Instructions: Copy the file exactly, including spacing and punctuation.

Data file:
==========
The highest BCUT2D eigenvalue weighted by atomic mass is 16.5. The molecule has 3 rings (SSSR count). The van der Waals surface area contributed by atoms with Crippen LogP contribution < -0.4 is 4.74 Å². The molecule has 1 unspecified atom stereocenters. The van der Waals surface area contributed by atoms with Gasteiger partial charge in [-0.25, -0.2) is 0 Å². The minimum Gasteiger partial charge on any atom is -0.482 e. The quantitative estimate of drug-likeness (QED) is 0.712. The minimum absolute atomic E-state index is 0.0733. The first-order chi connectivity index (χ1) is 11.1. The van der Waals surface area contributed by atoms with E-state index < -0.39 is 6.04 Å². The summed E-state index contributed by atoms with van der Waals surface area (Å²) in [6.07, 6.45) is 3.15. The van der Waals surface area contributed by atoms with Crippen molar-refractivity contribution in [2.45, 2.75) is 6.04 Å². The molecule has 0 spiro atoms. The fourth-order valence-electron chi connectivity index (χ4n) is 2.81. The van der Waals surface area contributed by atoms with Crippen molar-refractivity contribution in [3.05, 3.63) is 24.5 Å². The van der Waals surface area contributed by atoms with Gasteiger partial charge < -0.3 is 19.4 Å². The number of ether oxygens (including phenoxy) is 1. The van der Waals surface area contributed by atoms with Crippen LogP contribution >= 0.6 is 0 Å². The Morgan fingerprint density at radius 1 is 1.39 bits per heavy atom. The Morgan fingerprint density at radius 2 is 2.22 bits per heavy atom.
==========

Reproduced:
The highest BCUT2D eigenvalue weighted by atomic mass is 16.5. The molecule has 3 rings (SSSR count). The van der Waals surface area contributed by atoms with Crippen LogP contribution < -0.4 is 4.74 Å². The molecule has 1 unspecified atom stereocenters. The van der Waals surface area contributed by atoms with Gasteiger partial charge in [-0.25, -0.2) is 0 Å². The minimum Gasteiger partial charge on any atom is -0.482 e. The quantitative estimate of drug-likeness (QED) is 0.712. The minimum absolute atomic E-state index is 0.0733. The first-order chi connectivity index (χ1) is 11.1. The van der Waals surface area contributed by atoms with E-state index < -0.39 is 6.04 Å². The summed E-state index contributed by atoms with van der Waals surface area (Å²) in [6.07, 6.45) is 3.15. The van der Waals surface area contributed by atoms with Crippen molar-refractivity contribution in [2.45, 2.75) is 6.04 Å². The molecule has 0 spiro atoms. The fourth-order valence-electron chi connectivity index (χ4n) is 2.81. The van der Waals surface area contributed by atoms with Crippen molar-refractivity contribution in [3.05, 3.63) is 24.5 Å². The van der Waals surface area contributed by atoms with Gasteiger partial charge < -0.3 is 19.4 Å². The number of ether oxygens (including phenoxy) is 1. The van der Waals surface area contributed by atoms with Crippen LogP contribution >= 0.6 is 0 Å². The Morgan fingerprint density at radius 1 is 1.39 bits per heavy atom. The Morgan fingerprint density at radius 2 is 2.22 bits per heavy atom.